Wiring electric brakes on trailer: Trailers  -- Trucks/Trailers Discussion Forum and Review Wiring electric brakes on trailer: Trailers -- Trucks/Trailers Discussion Forum

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 02-21-2002, 10:55 Post: 35776
LEW1



Join Date: Feb 2002
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 Wiring electric brakes on trailer

My trailer's electric brakes need to be re-wired. Since the electro-magnets on the brakes each have two wires am I correct in assuming that one goes to the brake controler on the tow vehicle and the other to ground? Does it matter which one is grounded? If so, how do I determine which goes to ground? Thanks for any advice/information.






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 02-21-2002, 11:52 Post: 35777
Charlie Iliff



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 Wiring electric brakes on trailer

It doesn't matter which wire goes to ground. It is best, however, not to trust the chassis ground, but run two heavy wires to each brake, all the way from the tow vehicle. The ground wires can be grounded to the chassis, as well. A common problem with trailer wiring, and brakes particularly, is the ground on your tow vevicle. Most trailer connections have a ground wire to the chassis of the truck. A better setup, again, is a heavy wire from the negative pole of the battery to the trailer connector. Bad grounds masquerade as all sorts of other problems, so good redundant grounds often save hours of diagnosis.
Good luck.
Charlie Iliff






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 05-30-2004, 19:28 Post: 87300
german



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 Wiring electric brakes on trailer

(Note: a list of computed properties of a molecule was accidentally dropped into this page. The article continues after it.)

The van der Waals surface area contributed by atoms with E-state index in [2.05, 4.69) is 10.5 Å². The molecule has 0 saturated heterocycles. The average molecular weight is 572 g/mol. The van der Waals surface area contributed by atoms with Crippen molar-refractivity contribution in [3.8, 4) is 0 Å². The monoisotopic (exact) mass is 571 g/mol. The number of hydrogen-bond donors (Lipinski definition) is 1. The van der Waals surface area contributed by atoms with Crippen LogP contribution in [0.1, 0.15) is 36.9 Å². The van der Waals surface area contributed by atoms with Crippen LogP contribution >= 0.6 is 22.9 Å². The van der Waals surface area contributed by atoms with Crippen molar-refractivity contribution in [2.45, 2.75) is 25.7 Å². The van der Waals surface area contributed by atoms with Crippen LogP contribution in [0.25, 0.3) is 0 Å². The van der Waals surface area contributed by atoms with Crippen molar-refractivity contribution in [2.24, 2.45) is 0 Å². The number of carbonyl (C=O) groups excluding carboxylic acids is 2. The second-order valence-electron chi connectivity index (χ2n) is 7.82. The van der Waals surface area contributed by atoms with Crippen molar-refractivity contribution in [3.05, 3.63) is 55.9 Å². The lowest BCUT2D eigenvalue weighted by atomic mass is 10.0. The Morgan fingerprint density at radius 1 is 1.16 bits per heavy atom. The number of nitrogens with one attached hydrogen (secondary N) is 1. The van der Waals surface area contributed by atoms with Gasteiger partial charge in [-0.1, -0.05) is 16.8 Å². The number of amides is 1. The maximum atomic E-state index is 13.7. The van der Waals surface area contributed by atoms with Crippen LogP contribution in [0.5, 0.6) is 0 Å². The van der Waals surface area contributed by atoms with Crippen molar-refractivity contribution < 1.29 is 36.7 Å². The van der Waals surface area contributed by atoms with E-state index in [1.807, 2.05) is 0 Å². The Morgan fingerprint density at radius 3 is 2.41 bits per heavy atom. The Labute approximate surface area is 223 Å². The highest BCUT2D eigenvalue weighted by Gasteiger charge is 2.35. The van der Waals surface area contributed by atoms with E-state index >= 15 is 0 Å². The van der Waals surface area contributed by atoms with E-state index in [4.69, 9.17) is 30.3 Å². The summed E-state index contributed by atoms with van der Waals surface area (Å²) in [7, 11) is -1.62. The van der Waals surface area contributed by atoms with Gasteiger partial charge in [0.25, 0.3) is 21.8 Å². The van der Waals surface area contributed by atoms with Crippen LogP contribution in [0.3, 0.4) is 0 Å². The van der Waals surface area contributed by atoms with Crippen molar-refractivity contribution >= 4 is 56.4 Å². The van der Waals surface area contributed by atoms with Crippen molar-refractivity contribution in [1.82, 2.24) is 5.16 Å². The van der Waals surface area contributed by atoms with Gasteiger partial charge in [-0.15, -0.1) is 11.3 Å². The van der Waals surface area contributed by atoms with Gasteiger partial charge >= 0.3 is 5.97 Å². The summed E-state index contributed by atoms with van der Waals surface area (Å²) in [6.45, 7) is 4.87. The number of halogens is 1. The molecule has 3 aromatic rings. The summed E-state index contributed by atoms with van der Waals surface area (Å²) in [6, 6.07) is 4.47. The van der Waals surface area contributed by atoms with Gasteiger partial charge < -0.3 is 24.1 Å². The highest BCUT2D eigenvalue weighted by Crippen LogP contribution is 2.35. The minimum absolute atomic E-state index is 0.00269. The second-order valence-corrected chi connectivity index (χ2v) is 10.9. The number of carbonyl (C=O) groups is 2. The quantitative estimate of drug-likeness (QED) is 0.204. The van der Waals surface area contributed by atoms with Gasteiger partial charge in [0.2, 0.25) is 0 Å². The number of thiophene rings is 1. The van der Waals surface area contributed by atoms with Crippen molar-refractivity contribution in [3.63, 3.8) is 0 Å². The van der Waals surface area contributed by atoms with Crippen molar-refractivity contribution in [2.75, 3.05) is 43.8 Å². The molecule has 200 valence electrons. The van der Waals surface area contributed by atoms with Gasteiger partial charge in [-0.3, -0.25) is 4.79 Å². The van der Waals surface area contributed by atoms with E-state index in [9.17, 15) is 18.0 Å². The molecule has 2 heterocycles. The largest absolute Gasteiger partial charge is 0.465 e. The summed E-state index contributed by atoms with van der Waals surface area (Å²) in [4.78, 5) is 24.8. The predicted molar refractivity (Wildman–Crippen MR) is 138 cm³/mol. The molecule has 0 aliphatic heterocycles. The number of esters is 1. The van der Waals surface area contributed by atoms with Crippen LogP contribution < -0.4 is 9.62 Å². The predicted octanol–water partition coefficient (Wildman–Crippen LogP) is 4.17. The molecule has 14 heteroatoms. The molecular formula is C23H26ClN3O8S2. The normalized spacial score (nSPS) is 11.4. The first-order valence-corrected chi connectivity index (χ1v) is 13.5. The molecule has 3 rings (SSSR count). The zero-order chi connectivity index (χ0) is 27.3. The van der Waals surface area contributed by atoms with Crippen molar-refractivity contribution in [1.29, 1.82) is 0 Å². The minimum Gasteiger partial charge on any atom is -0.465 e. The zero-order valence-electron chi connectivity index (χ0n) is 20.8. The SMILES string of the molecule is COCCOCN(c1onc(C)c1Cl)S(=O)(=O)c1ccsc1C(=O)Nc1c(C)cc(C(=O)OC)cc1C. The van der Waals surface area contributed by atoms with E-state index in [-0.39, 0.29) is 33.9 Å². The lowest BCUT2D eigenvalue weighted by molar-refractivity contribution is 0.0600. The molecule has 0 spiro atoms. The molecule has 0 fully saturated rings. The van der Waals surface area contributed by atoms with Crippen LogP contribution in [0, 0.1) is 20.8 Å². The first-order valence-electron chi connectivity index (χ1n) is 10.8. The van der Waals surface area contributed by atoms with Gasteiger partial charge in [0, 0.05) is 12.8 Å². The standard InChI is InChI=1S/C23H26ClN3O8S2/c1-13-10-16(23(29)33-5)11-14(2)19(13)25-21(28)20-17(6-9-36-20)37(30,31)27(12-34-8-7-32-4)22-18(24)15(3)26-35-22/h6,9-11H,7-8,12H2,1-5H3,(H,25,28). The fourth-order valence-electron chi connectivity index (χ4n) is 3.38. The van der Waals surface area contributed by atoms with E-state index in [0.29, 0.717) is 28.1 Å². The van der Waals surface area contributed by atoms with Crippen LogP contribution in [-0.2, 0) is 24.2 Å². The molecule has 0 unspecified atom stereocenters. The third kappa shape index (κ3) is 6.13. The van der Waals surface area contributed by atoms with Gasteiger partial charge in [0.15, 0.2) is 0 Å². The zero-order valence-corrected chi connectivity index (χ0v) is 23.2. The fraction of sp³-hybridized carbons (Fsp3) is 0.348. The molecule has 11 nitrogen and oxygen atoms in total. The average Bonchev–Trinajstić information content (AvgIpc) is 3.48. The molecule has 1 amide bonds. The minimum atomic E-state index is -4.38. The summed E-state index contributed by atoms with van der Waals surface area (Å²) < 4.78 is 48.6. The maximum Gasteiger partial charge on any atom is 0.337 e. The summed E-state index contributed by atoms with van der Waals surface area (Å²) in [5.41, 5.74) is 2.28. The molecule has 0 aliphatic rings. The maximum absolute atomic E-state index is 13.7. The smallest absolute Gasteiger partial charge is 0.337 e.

As long as we are on the subject of the electromagnets, can one test them by applying 12 V DC to one wire, and ground to the other, then simply check for a magnetic attraction betweeen the magnet and the drum? I have "inhetited" a horse trailer and have been told the electric brakes don't work. I don't have a controler yet, the wiring was a mess, but I have that sorted out. Am in the process of packing wheel bvearings and would like to verify the brrakes do work.
Thanks for any hekp you can offer
German






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 05-31-2004, 08:22 Post: 87323
Murf

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 Wiring electric brakes on trailer

German, usually when electric brakes don't work it is for a simple reason.

Probably the most common reason is wear. The electromagnet is embedded in a steel cup filled with friction material, when the power is aplied the magnet sticks to the drum and is dragged along, mechanically applying the brakes. When the magnet assembly wears down it eventually gets to the point where the coil gets shorted straight to the drum. This means the magnet loses its 'sticking' power.

Next is rust. Electric brakes develop very little application power compared to other types, like hydraulic. Disassemble, clean and reassemble usually fixes this problem.

Last is wiring. Broken or frayed wires, poor or no ground can all mean no brakes either. Make sure all grounds are solid and making good circuits.

As for testing, an ohm meter will tell you if the magnet is making a good circuit or not. A battery charger will definitely actuate the magnets. If you can jack the trailer up, apply the charger to the brake circuit and try spinning the wheels. Even if you cant jack it up, a charger on the circuit will create a deep hum that you can hear by leaning down next to a wheel.

Best of luck.






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